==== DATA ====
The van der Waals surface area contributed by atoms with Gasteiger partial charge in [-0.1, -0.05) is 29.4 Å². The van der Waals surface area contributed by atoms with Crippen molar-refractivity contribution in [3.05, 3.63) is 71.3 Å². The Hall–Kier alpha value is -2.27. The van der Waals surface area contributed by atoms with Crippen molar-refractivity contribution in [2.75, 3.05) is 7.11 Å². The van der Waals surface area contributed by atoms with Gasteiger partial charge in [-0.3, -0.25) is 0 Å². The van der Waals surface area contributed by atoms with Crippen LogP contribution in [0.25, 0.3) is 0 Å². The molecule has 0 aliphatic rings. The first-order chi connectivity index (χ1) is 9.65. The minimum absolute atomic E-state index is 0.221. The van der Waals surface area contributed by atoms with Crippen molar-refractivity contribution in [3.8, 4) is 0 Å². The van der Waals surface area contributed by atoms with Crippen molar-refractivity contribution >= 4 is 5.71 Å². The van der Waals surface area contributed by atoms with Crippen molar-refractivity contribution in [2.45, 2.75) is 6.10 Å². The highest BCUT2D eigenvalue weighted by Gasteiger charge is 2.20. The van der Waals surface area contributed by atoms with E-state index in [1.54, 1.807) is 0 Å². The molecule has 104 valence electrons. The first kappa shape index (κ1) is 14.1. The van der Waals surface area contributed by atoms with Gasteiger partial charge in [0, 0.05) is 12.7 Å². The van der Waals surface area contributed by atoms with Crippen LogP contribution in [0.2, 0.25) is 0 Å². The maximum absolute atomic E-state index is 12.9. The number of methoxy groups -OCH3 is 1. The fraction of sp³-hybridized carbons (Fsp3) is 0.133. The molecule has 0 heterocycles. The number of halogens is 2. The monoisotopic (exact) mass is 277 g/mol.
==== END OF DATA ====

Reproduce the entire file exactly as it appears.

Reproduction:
The van der Waals surface area contributed by atoms with Gasteiger partial charge in [-0.1, -0.05) is 29.4 Å². The van der Waals surface area contributed by atoms with Crippen molar-refractivity contribution in [3.05, 3.63) is 71.3 Å². The Hall–Kier alpha value is -2.27. The van der Waals surface area contributed by atoms with Crippen molar-refractivity contribution in [2.75, 3.05) is 7.11 Å². The van der Waals surface area contributed by atoms with Gasteiger partial charge in [-0.3, -0.25) is 0 Å². The van der Waals surface area contributed by atoms with Crippen LogP contribution in [0.25, 0.3) is 0 Å². The molecule has 0 aliphatic rings. The first-order chi connectivity index (χ1) is 9.65. The minimum absolute atomic E-state index is 0.221. The van der Waals surface area contributed by atoms with Crippen molar-refractivity contribution in [3.8, 4) is 0 Å². The van der Waals surface area contributed by atoms with Crippen molar-refractivity contribution >= 4 is 5.71 Å². The van der Waals surface area contributed by atoms with Crippen molar-refractivity contribution in [2.45, 2.75) is 6.10 Å². The highest BCUT2D eigenvalue weighted by Gasteiger charge is 2.20. The van der Waals surface area contributed by atoms with E-state index in [1.54, 1.807) is 0 Å². The molecule has 104 valence electrons. The first kappa shape index (κ1) is 14.1. The van der Waals surface area contributed by atoms with Gasteiger partial charge in [0, 0.05) is 12.7 Å². The van der Waals surface area contributed by atoms with Crippen LogP contribution in [0.2, 0.25) is 0 Å². The maximum absolute atomic E-state index is 12.9. The number of methoxy groups -OCH3 is 1. The fraction of sp³-hybridized carbons (Fsp3) is 0.133. The molecule has 0 heterocycles. The number of halogens is 2. The monoisotopic (exact) mass is 277 g/mol.